The new rules do a very good job of explaining the principles of the game, and how it is supposed to work. It has some minor elements that in my opinion will still create cognitive dissonance in groups using this game as a route map into uncharted territory. In other words, the game still has pitfalls all of its own, and I expect to occasionally fall into some, but at least it is leading in a direction that I want to go now.

Is the new HeroQuest Narrativist?

Is the new HeroQuest Narrativist?

Of course the simple and most correct answer to this question is no. Narrativism, as situated within The Big Model is about the agenda of a group around the table for a particular game, not about the rules chosen or the techniques used.

Does HQ2 support Narrativism?

Yes, in so far as there is a clearly stated aim to focus on story. This in itself can cloud the issue, as story is a value laden term, but yes, there are specific mechanics that support narrativist play in HQ2.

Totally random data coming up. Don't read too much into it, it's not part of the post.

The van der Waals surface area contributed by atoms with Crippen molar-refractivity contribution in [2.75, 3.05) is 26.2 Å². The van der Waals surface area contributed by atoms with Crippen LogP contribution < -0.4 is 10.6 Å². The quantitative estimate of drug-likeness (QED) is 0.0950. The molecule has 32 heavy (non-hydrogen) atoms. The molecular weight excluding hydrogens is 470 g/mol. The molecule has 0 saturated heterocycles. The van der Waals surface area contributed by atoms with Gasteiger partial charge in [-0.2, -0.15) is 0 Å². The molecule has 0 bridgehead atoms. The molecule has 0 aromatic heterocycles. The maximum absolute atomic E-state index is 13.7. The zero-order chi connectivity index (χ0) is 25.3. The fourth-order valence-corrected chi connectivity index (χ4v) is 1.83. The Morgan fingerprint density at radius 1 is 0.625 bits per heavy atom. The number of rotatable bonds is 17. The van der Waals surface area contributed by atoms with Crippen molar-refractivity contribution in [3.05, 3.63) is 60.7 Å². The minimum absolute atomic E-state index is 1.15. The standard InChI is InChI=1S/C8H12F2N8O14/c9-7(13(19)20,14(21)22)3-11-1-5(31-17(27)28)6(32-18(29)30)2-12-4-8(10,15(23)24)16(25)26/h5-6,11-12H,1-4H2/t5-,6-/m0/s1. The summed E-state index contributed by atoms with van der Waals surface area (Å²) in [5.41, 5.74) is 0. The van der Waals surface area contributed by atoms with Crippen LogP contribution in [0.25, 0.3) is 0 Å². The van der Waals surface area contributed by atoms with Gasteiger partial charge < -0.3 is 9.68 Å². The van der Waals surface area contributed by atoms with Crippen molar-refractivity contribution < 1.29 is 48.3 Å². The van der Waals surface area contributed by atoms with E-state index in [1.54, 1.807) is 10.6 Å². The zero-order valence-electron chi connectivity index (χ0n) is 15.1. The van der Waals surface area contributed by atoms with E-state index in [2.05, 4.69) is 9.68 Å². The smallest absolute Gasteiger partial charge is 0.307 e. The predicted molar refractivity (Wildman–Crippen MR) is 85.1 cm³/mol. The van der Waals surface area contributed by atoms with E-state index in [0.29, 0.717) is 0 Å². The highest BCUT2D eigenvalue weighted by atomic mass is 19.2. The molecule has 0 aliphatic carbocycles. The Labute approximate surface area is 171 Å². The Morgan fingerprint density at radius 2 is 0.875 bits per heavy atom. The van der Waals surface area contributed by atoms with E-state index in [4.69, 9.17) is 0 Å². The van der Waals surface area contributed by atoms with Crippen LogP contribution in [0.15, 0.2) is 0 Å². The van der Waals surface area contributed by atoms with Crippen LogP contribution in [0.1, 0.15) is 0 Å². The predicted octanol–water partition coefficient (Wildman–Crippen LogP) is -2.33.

What about the game supports Narrativism?

Primarily, the fortune in the middle mechanic allows for a player based decision on the outcome of the conflict, and as such whether you succeed or fail is heavily weighted towards how important the conflict is to the player.
How this aids narrativism is by allowing the players to make decisions on consequential outcomes, but of course it is still dependent on the Narrator to allow this to happen. Note that this mechanic has always been present since HW.

Fortune in the Middle, what is that?

Fortune refers to the randomising dice mechanic. The Middle part is related to where the randomising factor occurs in relation to the resolution of the conflict.
In HQ2 the player and the narrator will agree on a conflict, then the player will decide on a goal and the narrator will decide on the opposing goal of the opposition. The conflict is then resolved by a mechanic that allows the player to influence the outcome in his favour if he wishes to spend his limited Hero Point currency. Sometimes the dice will dictate the outcome, but usually the outcome can be swayed by Hero Points. The key here is that finalising what actually happened, how the conflict was resolved, is ascertained by this Hero Point expenditure mechanic. You get to make decisions about relative success or failure after the randomiser.